Women of the Roman Empire
- Agrippina the Elder (4)
- Boudicca and the Rebelli...
- Cleopatra Queen of Egypt
- Livia Drusilla, Julia Au...
Augusta (Roman Title)
Augusta was the title given to a number of women in the Roman empire.
Queen of the Brigantes, Cartimandua signed a peace treaty with the invading Romans, and ruled as a client of Rome. Then she dumped her husband, and even Rome couldn't keep her in power -- and they ultimately took direct control, so her ex didn't win, either.
Helena, Mother of Constantine
Helena, mother of the Emperor Constantine I, discovered many holy relics of Christianity on a trip to Palestine shortly before her death.
The Roman Julias
They were four women named Julia, all descended from Bassianus, who was the high priest of Emesa's patron god, the sun god Heliogabalus or Elagabal. One was married to an emperor, three had sons who were Roman emperors, and another had two grandsons who were Roman emperors. But all four exercised real power and influence from their positions.
Profile of Julia Domna, wife of Septimius Severus and mother of emperors Caracalla and Geta.
Profile of Julia Maesa, grandmother of Roman emperors Elagabalus and Alexander; one of the four Severan Julias or Roman Julias.
Profile of Julia Mamaea, mother of and regent for the Roman emperor Alexander Severus.
Biography of Julia Soaemias, one of four Roman Julias of the Severan dynasty, and mother of Roman emperor Elagabalus.
Elen Luyddog - Helen of the Hosts
A shadowy legendary figure, the stories say she was a Celtic princess married to a Roman soldier who became the Western Emperor. When he was executed after failing to invade Italy, she returned to Britain, where she helped bring Christianity and inspired the building of many roads.
Macrina the Elder
She was the mother of St. Basil the Elder and teacher and grandmother of St. Basil the Great, Gregory of Nyssa, Macrina the Younger and their siblings.
Macrina the Younger
She is credited with convincing Saint Basil the Great and Saint Peter of Sebastea to take up religious vocations. Another brother was Saint Gregory of Nyssa.
A profile of Poppaea, mistress and wife of Roman emperor Nero and subject of a 17th century Monteverdi opera.
A German prophetess who's mentioned in the historical writings of Tacitus, little is known of her life. Her name may be a group name for holy women, related to the Völva or valkyrie of Norse legend.
Warrior Queen Zenobia of Palmyra in Syria challenged Rome, though she was eventually defeated.
Galla Placidia was one of the strongest female figures in the western Empire.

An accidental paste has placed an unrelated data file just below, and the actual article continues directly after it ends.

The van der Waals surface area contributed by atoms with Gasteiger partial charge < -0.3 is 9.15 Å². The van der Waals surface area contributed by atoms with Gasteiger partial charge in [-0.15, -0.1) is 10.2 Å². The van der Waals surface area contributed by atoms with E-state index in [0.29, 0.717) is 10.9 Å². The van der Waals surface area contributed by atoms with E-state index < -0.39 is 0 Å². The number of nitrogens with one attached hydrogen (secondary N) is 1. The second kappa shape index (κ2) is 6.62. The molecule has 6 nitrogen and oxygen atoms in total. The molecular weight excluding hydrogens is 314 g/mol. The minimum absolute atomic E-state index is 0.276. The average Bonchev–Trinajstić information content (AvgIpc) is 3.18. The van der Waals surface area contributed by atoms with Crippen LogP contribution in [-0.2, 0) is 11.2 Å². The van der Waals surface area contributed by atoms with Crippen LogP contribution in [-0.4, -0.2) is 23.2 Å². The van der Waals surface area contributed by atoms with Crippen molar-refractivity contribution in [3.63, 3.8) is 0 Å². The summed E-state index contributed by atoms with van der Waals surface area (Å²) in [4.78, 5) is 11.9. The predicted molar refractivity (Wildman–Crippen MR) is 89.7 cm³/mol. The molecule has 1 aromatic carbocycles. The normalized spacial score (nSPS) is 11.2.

Agnes of Rome, Martyr
Martyred in Rome in 304 as a virgin, she has been considered the patron of young unmarried women.
Some brief information and bibliography for the daughter of Constantius I Chlorus, fourth century.
Aquila and Priscilla, Companions of the Apostle Paul
A biographical sketch of two of the early Christians who worked with Paul.
Biography of the daughter of Constantius Chlorus I, half-sister of Constantine I and wife of Licinius. Fourth century. Written by Hans A. Pohlsander.
Biography of the daughter of Constantine and Fausta, married to Hannibalianus and Gallus. Fourth century. Written by Michael DiMaio, jr.
Biography of the wife of the Emperor Valens, 4th century, written by Thomas M. Banchich.
Eusebia Augustus and Faustina
Biography of the second wife, and mention of the third wife, of Constantius II, in the fourth century. Written by Michael DiMaio, jr.
Biography of the daughter of Maximian and Eutropia, married to Constantine. Early fourth century. Biography by Hans A. Pohlsander.
Biography of the wife of Heraclius Constantine, her cousin and daughter of the general Nicetas, seventh century. Written by Lynda Garland.
Biography of the wife of Julian the Transgressor, daughter of Constantine and Fausta, fourth century. Written by Michael DiMaio, jr.
Lucy, Virgin and Martyr (Lucia)
Martyred about 304, her feast day is December 13. She is honored today in Scandinavia with a special ceremony featuring daughters with crowns of lighted candles.
Monnica, Mother of Augustine of Hippo
Monnica or Monica, known mainly from her son's Confessions, she was converted to Christianity, though her son took many more years to become converted.
Perpetua and Her Companions, Martyrs At Carthage
A biographical sketch of the martyrdom of Perpetua with Felicity and three others in 202.
Prisca and Valeria
Prisca was the wife of Diocletian, mother of Valeria. Exiled to Syria by Maximinus Daia. Prisca was beheaded by Licinius. Valeria married Galerius, then refused to marry Daia after Galerius died. Licinius ordered her execution; she briefly escaped and hid but was captured and executed. Late third, early fourth century. Written by Michael DiMaio, jr.